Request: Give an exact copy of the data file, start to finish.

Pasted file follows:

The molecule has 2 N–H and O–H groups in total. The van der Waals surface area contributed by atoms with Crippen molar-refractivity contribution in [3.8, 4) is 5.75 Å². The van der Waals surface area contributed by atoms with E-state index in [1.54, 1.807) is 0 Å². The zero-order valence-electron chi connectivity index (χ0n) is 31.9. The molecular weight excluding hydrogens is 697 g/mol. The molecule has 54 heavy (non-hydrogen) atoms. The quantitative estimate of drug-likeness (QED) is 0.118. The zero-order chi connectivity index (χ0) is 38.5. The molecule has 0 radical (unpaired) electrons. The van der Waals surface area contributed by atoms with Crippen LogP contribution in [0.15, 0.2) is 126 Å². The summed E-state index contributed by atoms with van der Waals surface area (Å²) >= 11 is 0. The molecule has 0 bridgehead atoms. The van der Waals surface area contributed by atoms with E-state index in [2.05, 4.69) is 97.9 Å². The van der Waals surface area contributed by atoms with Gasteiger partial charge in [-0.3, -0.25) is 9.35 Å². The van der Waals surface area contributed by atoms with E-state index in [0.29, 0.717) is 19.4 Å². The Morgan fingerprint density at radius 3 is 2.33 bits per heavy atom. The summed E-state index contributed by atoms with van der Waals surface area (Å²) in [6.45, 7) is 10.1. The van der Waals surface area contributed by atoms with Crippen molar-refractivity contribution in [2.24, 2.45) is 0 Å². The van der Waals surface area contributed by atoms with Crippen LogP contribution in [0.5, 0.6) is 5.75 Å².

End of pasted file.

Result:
The molecule has 2 N–H and O–H groups in total. The van der Waals surface area contributed by atoms with Crippen molar-refractivity contribution in [3.8, 4) is 5.75 Å². The van der Waals surface area contributed by atoms with E-state index in [1.54, 1.807) is 0 Å². The zero-order valence-electron chi connectivity index (χ0n) is 31.9. The molecular weight excluding hydrogens is 697 g/mol. The molecule has 54 heavy (non-hydrogen) atoms. The quantitative estimate of drug-likeness (QED) is 0.118. The zero-order chi connectivity index (χ0) is 38.5. The molecule has 0 radical (unpaired) electrons. The van der Waals surface area contributed by atoms with Crippen LogP contribution in [0.15, 0.2) is 126 Å². The summed E-state index contributed by atoms with van der Waals surface area (Å²) >= 11 is 0. The molecule has 0 bridgehead atoms. The van der Waals surface area contributed by atoms with E-state index in [2.05, 4.69) is 97.9 Å². The van der Waals surface area contributed by atoms with Gasteiger partial charge in [-0.3, -0.25) is 9.35 Å². The van der Waals surface area contributed by atoms with E-state index in [0.29, 0.717) is 19.4 Å². The Morgan fingerprint density at radius 3 is 2.33 bits per heavy atom. The summed E-state index contributed by atoms with van der Waals surface area (Å²) in [6.45, 7) is 10.1. The van der Waals surface area contributed by atoms with Crippen molar-refractivity contribution in [2.24, 2.45) is 0 Å². The van der Waals surface area contributed by atoms with Crippen LogP contribution in [0.5, 0.6) is 5.75 Å².